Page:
Wednesday, September 3, 2008

Chasing the Sunset

BethOne of the things I've wanted to try over since becoming enamored with the Strobist style of light play is balancing my flash with twilight. I've attempted a few times over the last nine months but was never happy with the results. Instead, I've tended to focus more on getting the exposure correct for my subjects and not worry about the background.

Monday evening led me to try balancing the twilight again. This time, I nailed it. I was at the retirement party for a coworker (Beth). Quentin and I brought our lighting gear because we wanted to get a few good group shots for Beth of her family, coworkers, and friends. They came out pretty well. I did the lighting setup and Quentin did all the people wrangling; group photos are certainly harder than I expected. We ended up shooting out in front of the house we were at because there wasn't a great place to put 40+ people.

DavidAfter we got the group photos nailed, we all went inside and a round of retirement gifts got opened. Many photographs ensued. I noticed the sunset was streaming in through the large pane-glass sliding doors and knew I needed to try hitting twilight again. As people left, the sun dipped down over the horizon painting the sky this pretty shade of pink. Out on the deck, I quickly poked around for a spot that was right, found it, and setup a single white shoot-through umbrella. I had to work quickly as the light was failing rapidly. I grabbed David, the first person I saw, stood him in front of the flash and popped off a few shots to dial in the power. Before I knew it, I had photos of most of my coworkers up against a brilliant cloud-peppered sky.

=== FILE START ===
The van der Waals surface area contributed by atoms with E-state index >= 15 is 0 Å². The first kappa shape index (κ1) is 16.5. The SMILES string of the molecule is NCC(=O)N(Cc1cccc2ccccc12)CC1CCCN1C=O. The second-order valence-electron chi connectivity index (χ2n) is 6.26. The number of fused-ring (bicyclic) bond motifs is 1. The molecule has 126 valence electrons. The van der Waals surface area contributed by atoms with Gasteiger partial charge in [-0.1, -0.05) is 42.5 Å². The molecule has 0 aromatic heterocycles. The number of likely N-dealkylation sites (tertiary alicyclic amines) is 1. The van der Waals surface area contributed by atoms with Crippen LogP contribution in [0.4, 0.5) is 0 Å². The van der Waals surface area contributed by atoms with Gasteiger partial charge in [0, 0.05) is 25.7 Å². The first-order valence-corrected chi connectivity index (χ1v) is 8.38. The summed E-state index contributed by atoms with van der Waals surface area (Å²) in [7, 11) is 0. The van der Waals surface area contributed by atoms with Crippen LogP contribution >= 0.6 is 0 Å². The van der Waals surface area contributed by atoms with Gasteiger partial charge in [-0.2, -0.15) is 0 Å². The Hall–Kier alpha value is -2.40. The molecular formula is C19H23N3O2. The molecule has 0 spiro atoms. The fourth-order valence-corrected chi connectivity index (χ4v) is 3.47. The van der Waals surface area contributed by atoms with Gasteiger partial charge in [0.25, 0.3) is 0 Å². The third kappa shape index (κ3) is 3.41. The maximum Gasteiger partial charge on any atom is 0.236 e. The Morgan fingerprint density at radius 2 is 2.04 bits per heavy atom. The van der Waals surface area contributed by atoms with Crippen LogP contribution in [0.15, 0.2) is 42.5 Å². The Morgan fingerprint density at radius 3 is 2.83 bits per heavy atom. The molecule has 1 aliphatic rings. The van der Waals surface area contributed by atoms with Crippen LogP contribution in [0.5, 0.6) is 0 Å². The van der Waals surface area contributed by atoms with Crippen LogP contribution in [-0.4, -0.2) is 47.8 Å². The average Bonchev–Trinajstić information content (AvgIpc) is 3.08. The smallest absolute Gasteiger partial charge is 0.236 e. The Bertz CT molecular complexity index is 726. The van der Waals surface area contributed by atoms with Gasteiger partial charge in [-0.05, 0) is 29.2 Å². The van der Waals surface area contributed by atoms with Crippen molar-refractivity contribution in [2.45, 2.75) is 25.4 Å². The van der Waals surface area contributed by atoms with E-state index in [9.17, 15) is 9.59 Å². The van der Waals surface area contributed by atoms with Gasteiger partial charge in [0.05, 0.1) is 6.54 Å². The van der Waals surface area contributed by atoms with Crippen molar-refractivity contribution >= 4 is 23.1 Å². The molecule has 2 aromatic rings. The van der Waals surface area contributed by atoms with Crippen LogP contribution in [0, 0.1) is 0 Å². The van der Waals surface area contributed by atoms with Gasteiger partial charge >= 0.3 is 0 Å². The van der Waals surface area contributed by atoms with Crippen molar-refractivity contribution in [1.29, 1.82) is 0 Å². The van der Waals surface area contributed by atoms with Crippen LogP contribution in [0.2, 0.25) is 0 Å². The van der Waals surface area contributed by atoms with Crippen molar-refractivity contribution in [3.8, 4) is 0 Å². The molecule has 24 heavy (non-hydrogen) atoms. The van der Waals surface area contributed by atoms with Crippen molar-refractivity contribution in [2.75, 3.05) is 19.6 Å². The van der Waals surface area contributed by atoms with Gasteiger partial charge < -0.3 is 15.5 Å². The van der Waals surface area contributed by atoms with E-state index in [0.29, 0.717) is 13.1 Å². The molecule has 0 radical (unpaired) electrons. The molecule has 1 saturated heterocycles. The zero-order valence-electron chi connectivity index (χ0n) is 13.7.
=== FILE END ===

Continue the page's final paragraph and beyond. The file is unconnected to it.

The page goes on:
I was surprised how quickly and easily this came together. First, I exposed for the background. 1/250th looked about right for what I wanted after chimping a few shots of just the sky. Next, I moved David into place and popped a shot off with the flash. I still had it set at 1/2 power from the group shots which blew him way out on his right side. I cranked the power down to 1/16, feathered the umbrella back a bit on his right side, and popped another two or three shots to make sure it looked good and ... VoilĂ  ... instant balance.

Here are other photos from this particular setup. In all, it was about 5 minutes of setup and 10 minutes of shooting. A good haul in my opinion.

Jackie, Huong, and Melissa
David and Sue
Quentin and Francie KellyHuong
Jackie and HuongGreg and Tara
Dean and ChrisChris

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